Risk of myocarditis is higher following a SARS-CoV-2 infection than it is following a COVID-19 vaccination and increases significantly in men under 40 years, particularly following a second dose of mRNA-1273 vaccine. The risk is still modest following sequential doses or a booster of BNT162b2 mRNA vaccine. These are among the study findings published in Circulation.
Researchers sought to evaluate risk for myocarditis in younger people following sequential doses of COVID-19 vaccine vs risks of myocarditis in all individuals who develop SARS-CoV-2 infection.
Researchers conducted a self-controlled case series study in England from December 2020 through mid-December 2021 to evaluate if a link exists between COVID-19 vaccination and myocarditis, stratified by age and sex.
They found that among almost 43 million individuals aged at least 13 years, receiving at least 1 dose of vaccine (half receiving 3 doses), there were almost 6 million individuals who developed SARS-CoV-2 infection before or after vaccination. Of these patients, 2861 experienced myocarditis, of which 617 events occurred within 28 days following vaccination.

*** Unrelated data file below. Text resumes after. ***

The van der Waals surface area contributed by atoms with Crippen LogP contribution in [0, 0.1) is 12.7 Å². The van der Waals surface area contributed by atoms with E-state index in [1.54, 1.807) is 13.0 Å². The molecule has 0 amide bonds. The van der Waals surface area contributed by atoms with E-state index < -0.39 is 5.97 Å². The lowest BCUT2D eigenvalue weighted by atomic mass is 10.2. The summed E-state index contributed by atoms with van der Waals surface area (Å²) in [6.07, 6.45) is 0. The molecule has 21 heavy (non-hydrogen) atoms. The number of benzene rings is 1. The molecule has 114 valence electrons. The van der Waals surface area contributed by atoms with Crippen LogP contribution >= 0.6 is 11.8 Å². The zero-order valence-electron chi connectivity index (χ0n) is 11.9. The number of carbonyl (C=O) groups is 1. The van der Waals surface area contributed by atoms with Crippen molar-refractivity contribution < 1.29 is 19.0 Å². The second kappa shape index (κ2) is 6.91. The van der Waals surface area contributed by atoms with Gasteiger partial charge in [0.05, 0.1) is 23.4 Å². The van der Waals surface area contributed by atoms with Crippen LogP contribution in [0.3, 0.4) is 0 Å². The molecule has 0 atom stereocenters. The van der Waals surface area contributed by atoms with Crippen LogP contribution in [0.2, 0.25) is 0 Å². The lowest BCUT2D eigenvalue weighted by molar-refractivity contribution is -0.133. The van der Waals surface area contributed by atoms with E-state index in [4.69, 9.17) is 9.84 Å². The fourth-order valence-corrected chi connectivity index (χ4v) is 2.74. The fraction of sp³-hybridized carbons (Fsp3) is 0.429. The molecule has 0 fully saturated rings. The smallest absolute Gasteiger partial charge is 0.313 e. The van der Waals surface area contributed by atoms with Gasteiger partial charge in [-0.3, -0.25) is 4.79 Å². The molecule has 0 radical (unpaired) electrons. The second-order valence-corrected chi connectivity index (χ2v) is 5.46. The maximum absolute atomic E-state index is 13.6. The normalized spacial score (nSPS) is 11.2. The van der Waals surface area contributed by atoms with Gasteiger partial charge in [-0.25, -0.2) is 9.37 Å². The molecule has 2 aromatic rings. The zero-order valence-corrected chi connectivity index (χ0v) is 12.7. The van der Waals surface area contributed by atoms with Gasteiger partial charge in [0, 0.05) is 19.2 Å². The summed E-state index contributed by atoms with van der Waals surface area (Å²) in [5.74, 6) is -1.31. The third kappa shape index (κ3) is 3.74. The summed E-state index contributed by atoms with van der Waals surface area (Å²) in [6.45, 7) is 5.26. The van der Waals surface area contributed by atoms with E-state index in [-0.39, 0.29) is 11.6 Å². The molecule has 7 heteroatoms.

Risk for myocarditis increased within 28 days following a first dose of ChAdOx1 (incidence rate ratio [IRR], 1.33; 95% CI, 1.09-1.62) and a first dose of BNT162b2 (IRR, 1.52; 95% CI, 1.24-1.85), a second dose (IRR, 1.57; 95% CI, 1.28-1.92), and booster dose of BNT162b2 (IRR, 1.72; 95% CI, 1.33-2.22). This risk was lower than the risk following a positive SARS-CoV-2 test before vaccination (IRR, 11.14; 95% CI, 8.64-14.36) or following vaccination (IRR, 5.97; 95% CI, 4.54-7.87).
Myocarditis risk was greater within 28 days after a second dose of mRNA-1273 (IRR, 11.76; 95% CI, 7.25-19.08) and continued following a booster dose (IRR, 2.64; 95% CI, 1.25-5.58).
Men younger than 40 years faced stronger associations for all vaccines and excess myocarditis events per million people was greater after a second dose of mRNA-1273 than after a positive SARS-CoV-2 test (97; 95% CI, 91-99; vs 16; 95% CI, 12-18). The number of excess events per million among women younger than 40 years was almost identical following a second dose of mRNA-1273 (7; 95% CI, 1-9) vs a positive test (8; 95% CI, 6-8).
“…the risk of myocarditis is greater after SARS-CoV-2 infection than after COVID-19 vaccination and remains modest after sequential doses including a booster dose of BNT162b2 mRNA vaccine,” the study authors wrote.
This article originally appeared on The Cardiology Advisor
Patone M, Mei XW, Handunnetthi L, et al. Risk of myocarditis after sequential doses of COVID-19 vaccine and SARS-CoV-2 infection by age and sex. Circulation. Published online August 22, 2022. doi:10.1161/CIRCULATIONAHA.122.059970